"It's Your Fault"

Written by Adam English
Posted November 6, 2018

“It's your fault.”

That's what we're told to think about ourselves. That's what we're encouraged to think about each other.

That's how we're hardwired to think. That's what they prey upon.

That disembodied “you” is out there, undermining what you work for. Defying logic. Working against the common good.

Do you feel it? Can you see it day-to-day? God only knows you're given plenty of anecdotal evidence in a 24/7 stream. Just pick your poison based on the TV channel. It will endlessly wash across you.

Harbor no delusions, you are being used as the villainous “you” just as they are being sold to you as the same, all for the exclusive benefit of those who would profit by dividing us.

The messages that cleave us apart are finely honed by focus groups, media ratings, and even psychologists.

It is so much harder to be conscious of how much the two sides lie about themselves and to try to cut through it all to find common ground.

So many of us want to choose what is decent, fair, and just. Voters on both sides want good jobs, good schools, safe streets, and a path to prosperity.

Surely that counts for a lot, even if so many of us are ultimately so very wrong about how to make it happen.

There is a profound difference between lost souls and demons, but not according to partisans in politics and media.

The fate of our nation is up for grabs today. But it won't change today. And it won't change tomorrow.

It is a lifelong struggle — one that is built over time in a way we're not comfortable with at all in this age of short-term results.

Regardless of how the election results pan out, here is the reality — nothing will change for many days to come.

President Trump will maintain veto power over anything passed by the legislature.

Democrats won't be able to force any bills through both the House and Senate.

Social Security and Medicare spending will still dramatically outpace input from new workers. Entitlement spending will overcome all revenue sources within the lifetimes of people alive today if nothing changes.

Cost of living is decades ahead of wage gains. The economy is facing rising interest rates, the potential for increasing inflation, and profound gaps between worker skills and employer demands.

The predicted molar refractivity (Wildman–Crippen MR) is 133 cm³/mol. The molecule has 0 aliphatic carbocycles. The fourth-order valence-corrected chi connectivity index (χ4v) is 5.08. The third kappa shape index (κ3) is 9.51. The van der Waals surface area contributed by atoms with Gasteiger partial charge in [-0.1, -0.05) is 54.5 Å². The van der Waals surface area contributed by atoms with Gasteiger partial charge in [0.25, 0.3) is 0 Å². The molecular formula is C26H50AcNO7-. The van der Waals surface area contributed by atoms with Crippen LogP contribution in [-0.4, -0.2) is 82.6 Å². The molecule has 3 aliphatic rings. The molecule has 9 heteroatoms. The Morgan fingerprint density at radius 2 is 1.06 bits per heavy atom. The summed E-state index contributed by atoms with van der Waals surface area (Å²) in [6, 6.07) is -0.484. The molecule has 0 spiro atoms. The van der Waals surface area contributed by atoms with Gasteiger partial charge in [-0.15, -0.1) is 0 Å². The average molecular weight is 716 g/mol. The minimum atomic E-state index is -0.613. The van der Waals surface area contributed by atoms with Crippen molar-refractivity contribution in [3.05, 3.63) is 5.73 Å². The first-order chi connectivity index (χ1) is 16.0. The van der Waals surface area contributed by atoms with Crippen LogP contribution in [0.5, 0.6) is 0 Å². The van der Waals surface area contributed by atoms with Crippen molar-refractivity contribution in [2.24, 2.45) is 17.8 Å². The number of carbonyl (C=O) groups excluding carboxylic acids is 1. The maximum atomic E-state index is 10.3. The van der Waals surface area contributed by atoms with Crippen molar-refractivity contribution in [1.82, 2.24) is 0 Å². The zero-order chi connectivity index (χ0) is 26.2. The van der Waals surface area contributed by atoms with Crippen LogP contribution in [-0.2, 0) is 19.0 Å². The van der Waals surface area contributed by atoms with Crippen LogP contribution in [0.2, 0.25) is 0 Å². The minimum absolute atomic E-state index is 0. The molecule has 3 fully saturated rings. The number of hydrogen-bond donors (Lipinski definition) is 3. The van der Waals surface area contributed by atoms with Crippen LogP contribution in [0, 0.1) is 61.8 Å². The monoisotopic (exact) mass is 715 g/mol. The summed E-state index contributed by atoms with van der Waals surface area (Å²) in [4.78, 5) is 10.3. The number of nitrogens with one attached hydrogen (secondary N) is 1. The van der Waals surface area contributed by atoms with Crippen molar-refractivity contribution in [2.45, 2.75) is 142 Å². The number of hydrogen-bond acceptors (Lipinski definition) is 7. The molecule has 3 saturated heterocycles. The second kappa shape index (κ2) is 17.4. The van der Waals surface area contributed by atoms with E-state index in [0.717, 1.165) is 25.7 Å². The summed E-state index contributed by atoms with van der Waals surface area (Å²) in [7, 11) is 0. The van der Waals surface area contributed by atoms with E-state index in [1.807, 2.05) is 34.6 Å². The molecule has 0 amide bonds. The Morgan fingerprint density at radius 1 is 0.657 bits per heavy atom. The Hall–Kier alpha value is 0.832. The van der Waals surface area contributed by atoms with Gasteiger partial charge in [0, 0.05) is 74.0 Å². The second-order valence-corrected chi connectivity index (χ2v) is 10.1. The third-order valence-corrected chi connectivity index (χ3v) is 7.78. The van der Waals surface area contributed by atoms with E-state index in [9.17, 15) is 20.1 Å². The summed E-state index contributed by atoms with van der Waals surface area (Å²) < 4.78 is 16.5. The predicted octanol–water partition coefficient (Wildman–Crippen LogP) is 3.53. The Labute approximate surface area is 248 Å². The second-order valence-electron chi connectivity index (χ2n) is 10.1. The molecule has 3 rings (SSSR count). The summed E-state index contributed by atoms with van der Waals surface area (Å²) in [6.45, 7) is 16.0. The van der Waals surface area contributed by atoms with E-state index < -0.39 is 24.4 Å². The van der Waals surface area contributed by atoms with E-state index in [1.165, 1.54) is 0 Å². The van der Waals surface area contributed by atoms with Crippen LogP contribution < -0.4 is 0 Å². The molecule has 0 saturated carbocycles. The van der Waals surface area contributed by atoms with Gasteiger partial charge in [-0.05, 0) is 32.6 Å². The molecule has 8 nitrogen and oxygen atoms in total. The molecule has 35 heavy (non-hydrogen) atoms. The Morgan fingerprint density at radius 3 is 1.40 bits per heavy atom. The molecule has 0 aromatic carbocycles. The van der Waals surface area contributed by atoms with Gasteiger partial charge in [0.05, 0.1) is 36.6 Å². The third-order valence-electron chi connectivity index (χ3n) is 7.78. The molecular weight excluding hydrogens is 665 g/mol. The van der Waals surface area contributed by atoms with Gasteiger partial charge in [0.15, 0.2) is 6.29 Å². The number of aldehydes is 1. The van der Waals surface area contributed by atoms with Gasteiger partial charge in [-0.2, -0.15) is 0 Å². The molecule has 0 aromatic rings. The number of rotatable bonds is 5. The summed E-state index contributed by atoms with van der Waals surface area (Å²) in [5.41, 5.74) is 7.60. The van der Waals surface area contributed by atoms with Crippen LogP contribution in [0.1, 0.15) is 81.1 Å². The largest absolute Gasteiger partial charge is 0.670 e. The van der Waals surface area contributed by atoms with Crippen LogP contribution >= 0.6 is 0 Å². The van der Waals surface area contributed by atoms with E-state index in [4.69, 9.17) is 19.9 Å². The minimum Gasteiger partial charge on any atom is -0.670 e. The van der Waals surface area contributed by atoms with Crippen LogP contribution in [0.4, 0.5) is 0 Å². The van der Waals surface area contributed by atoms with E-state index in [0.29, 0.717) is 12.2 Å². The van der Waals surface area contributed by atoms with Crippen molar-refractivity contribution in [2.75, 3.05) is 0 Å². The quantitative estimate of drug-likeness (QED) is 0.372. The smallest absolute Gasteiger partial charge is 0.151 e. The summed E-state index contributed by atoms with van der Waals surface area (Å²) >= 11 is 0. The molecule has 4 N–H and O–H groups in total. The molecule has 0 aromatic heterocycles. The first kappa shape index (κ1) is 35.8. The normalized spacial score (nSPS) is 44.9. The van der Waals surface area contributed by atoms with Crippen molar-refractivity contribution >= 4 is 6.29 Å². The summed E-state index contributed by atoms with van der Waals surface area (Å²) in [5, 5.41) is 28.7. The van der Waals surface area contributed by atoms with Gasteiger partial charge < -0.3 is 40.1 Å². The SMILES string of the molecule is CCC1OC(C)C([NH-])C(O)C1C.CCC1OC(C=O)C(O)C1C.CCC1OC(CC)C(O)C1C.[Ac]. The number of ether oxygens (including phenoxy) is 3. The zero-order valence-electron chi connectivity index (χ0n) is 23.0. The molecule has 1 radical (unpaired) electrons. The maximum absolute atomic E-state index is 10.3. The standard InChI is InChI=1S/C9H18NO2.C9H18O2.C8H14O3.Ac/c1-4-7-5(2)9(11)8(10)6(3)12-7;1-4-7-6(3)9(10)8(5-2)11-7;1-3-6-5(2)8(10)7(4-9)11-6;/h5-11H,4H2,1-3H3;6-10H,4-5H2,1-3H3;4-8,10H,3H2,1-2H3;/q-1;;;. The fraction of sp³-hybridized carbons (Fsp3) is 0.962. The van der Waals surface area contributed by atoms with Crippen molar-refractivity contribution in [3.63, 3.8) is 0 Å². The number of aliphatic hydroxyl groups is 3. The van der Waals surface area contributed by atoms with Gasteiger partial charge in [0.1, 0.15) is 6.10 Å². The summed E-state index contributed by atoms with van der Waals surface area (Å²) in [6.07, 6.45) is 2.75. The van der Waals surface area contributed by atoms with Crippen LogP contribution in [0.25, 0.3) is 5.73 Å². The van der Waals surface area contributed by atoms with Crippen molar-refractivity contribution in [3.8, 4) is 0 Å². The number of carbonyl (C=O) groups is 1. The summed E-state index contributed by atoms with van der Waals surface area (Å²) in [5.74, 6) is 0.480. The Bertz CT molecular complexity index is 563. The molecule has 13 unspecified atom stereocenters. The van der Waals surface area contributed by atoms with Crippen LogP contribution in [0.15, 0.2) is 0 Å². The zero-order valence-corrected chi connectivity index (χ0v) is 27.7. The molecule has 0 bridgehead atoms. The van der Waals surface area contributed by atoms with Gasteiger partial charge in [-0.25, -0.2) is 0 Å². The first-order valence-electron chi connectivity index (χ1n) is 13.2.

The stock market — which, repeat after me, is not the economy — is still at high valuations and is propped up by share buybacks and money flows that can dry up overnight.

What changes today is what we collectively choose to build, not tomorrow, but for many years down the road. It will be a long and painful process. It always has been, it always will be.

What politicians empowered by us today can accomplish that truly matters won't be realized in two years, or four years, but far in the future.

We also have to make up for two years ago, and four years ago, and decades ago as well.

Today, of all days, ignore the divisions that others apply to us. Your vote today should work towards so much more than which team — red or blue — wins tomorrow.

It's never your fault, though people will say it is. It's always ours. We will bear the cumulative weight of what we do together every other first Tuesday in November for generations to come, and we bear the burden of those behind us as well.

Vote for all of us and make sure, when others try to divide us, you know why your vote was one that could make us better together in the long run.

I don't care what party whoever you vote for belongs to, if any at all.

If you vote for someone who you think will do what you think is right, that's a vote for the greater good in my book and I'll gladly call you a patriot.

Call me an idealist, but if enough of us did this every two years, good God, the places we could go.

If you can't muster that much on Election Day of all days, welp, maybe it is your fault after all.

Take care,

adam english sig

Adam English

follow basic @AdamEnglishOC on Twitter

Adam's editorial talents and analysis drew the attention of senior editors at Outsider Club, which he joined in mid-2012. While he has acquired years of hands-on experience in the editorial room by working side by side with ex-brokers, options floor traders, and financial advisors, he is acutely aware of the challenges faced by retail investors after starting at the ground floor in the financial publishing field. For more on Adam, check out his editor's page

*Follow Outsider Club on Facebook and Twitter.

Investing in Marijuana Without Getting Burned